The US Supreme Court refused Mar. 27 to review a case derived from the long legal war between Chevron Corp. and attorney Steven Donziger, who originally sued the company over pollution claims derived from oil production in Ecuador.
The legal saga began in 1993, when Donziger sued Texaco Inc. on behalf of Ecuadorian plaintiffs long before Chevron acquired Texaco in 2001. It has dragged on for 30 years, in both US and Ecuadorian courts and some other courts, and Donziger has lost several decisions along the way and was disbarred in his home state of New York because of his conduct in his fight with Chevron.
The latest action is a consequence of a ruling by the US District Court for the Southern District of New York that Donziger had committed criminal contempt of court by violating the terms of the settlement imposed on him when he lost a lawsuit brought against him by Chevron. Donziger appealed the contempt conviction, lost in the US Court of Appeals for the Second Circuit, and now has seen his case rejected by the Supreme Court.
The Supreme Court, with a heavy docket, refuses to review most of the cases brought to it. In this case, Justice Neil Gorsuch dissented, saying the case merited review because of a legal technical matter, not the substance of the district court’s decision about Donziger’s conduct. Justice Brett Kavanaugh joined Gorsuch’s dissent, but the other seven justices remained silent in agreeing to the denial of review.
Whether that ends the saga may depend on whether Donziger adheres to the terms of the settlement.
Problems in Ecuador
Texaco served as operator of an oil exploration and production consortium in Ecuador from 1967 to 1992, with state oil company Petroleos del Ecuador becoming the majority partner in the consortium starting in the 1970s. In 1992, the concession expired and Petroecuador became 100% owner. Texaco and Ecuador agreed the company would be freed of any government claim of environmental harm after remediation work, and in 1998 government inspectors agreed the remediation had been completed.
While remediation work was getting under way, Donziger in 1993 joined a legal team that launched a class-action lawsuit in the US District Court for the Southern District of New York on behalf of Ecuadorian residents of the region where much of the oil production had occurred. The court told the plaintiffs to take their case to Ecuador’s courts, which they did, and in 2011 they won an Ecuadorian court ruling for Chevron, as owner of Texaco, to pay $8.646 billion to the plaintiffs.
The judgment raised the possibility of a big payday for Donziger, the attorney team he led, and financial backers. By then, his allies notably included the law firm Patton Boggs, now called Squire Patton Boggs.
Chevron went back to the US district court in 2011 and sued for relief, contending the Ecuadorian judgment had been obtained fraudulently. Through the court-ordered discovery process, the company obtained information from Donziger, notably including emails to and from his legal team and public relations staff. Donziger allies began withdrawing from the fight.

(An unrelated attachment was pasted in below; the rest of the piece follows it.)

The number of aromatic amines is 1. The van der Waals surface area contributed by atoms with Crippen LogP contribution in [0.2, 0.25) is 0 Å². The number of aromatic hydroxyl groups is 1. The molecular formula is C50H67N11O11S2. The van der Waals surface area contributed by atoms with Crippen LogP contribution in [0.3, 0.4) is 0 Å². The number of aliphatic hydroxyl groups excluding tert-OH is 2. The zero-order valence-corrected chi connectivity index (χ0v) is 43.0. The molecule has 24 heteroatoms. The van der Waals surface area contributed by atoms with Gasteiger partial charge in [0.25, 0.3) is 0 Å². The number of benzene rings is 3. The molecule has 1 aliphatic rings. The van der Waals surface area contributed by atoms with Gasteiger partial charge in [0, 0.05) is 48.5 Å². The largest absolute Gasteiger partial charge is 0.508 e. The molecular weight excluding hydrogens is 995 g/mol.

Judge Lewis Kaplan in 2014 issued a 485-page ruling that concluded Donziger had engaged in fraud, bribery, money laundering, violation of the Foreign Corrupt Practices Act, attempted extortion of Chevron, witness tampering, obstruction of justice, and other violations, and the judge concluded Donziger’s actions amounted to a violation of the Racketeer-Influenced and Corrupt Organizations Act.
The court ordered as a settlement that Donziger turn over any money he might derive from the case to Chevron.
Problems for Donziger
Donziger did not attempt to appeal the substance of the district court’s findings. He appealed on technicalities, including Chevron’s standing to sue and whether the district court exceeded its authority in its determination of the settlement. The US Court of Appeals for the Second Circuit in 2016 rejected his arguments and noted in passing “that appellants do not challenge the sufficiency of the evidence to support the district court’s factual findings.”
Donziger tried to take that case to the Supreme Court, which refused to hear it. He also tried to convince courts in other countries to uphold the Ecuadorian judgment against Chevron but lost there, too, notably in Canada, Argentina, and Brazil. Chevron won a 2018 judgment against the Ecuadorian decision in the Permanent Court of Arbitration in The Hague, Netherlands.
A New York state tribunal disbarred Donziger for his behavior in the case, and when Donziger appealed, the disbarment was confirmed by a state court in 2020.
In 2021, the federal district court in New York found Donziger guilty of six counts of contempt of court for violating the terms of the 2014 settlement. It was an odd case in which the US attorney for the Southern District of New York “respectfully declined” to prosecute the case because of resource constraints. The court then assigned attorneys to prosecute the case on behalf of the government.
It was that assignment of prosecuting attorneys by the court that led Donziger to appeal his contempt conviction—only to lose again in the appellate court.